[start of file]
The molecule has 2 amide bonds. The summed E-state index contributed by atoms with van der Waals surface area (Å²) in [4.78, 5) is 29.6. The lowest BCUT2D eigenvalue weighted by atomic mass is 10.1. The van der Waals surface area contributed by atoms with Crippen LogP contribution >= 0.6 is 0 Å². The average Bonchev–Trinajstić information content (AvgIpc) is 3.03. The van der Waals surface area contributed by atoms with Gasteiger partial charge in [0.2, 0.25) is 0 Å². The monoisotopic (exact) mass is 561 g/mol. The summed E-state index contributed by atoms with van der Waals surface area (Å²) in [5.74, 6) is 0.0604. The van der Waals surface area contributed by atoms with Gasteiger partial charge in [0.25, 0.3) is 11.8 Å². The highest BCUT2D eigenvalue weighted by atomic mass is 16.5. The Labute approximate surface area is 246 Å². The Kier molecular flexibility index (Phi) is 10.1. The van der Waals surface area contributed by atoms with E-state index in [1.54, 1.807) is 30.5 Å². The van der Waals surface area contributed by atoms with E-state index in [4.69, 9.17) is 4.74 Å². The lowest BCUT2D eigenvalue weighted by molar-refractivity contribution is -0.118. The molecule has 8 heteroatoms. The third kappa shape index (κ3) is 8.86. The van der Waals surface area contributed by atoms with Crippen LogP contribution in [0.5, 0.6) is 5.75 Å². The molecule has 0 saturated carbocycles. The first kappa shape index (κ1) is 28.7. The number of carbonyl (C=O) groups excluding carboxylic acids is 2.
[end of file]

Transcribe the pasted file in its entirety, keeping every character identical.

The molecule has 2 amide bonds. The summed E-state index contributed by atoms with van der Waals surface area (Å²) in [4.78, 5) is 29.6. The lowest BCUT2D eigenvalue weighted by atomic mass is 10.1. The van der Waals surface area contributed by atoms with Crippen LogP contribution >= 0.6 is 0 Å². The average Bonchev–Trinajstić information content (AvgIpc) is 3.03. The van der Waals surface area contributed by atoms with Gasteiger partial charge in [0.2, 0.25) is 0 Å². The monoisotopic (exact) mass is 561 g/mol. The summed E-state index contributed by atoms with van der Waals surface area (Å²) in [5.74, 6) is 0.0604. The van der Waals surface area contributed by atoms with Gasteiger partial charge in [0.25, 0.3) is 11.8 Å². The highest BCUT2D eigenvalue weighted by atomic mass is 16.5. The Labute approximate surface area is 246 Å². The Kier molecular flexibility index (Phi) is 10.1. The van der Waals surface area contributed by atoms with E-state index in [1.54, 1.807) is 30.5 Å². The van der Waals surface area contributed by atoms with E-state index in [4.69, 9.17) is 4.74 Å². The lowest BCUT2D eigenvalue weighted by molar-refractivity contribution is -0.118. The molecule has 8 heteroatoms. The third kappa shape index (κ3) is 8.86. The van der Waals surface area contributed by atoms with Crippen LogP contribution in [0.5, 0.6) is 5.75 Å². The molecule has 0 saturated carbocycles. The first kappa shape index (κ1) is 28.7. The number of carbonyl (C=O) groups excluding carboxylic acids is 2.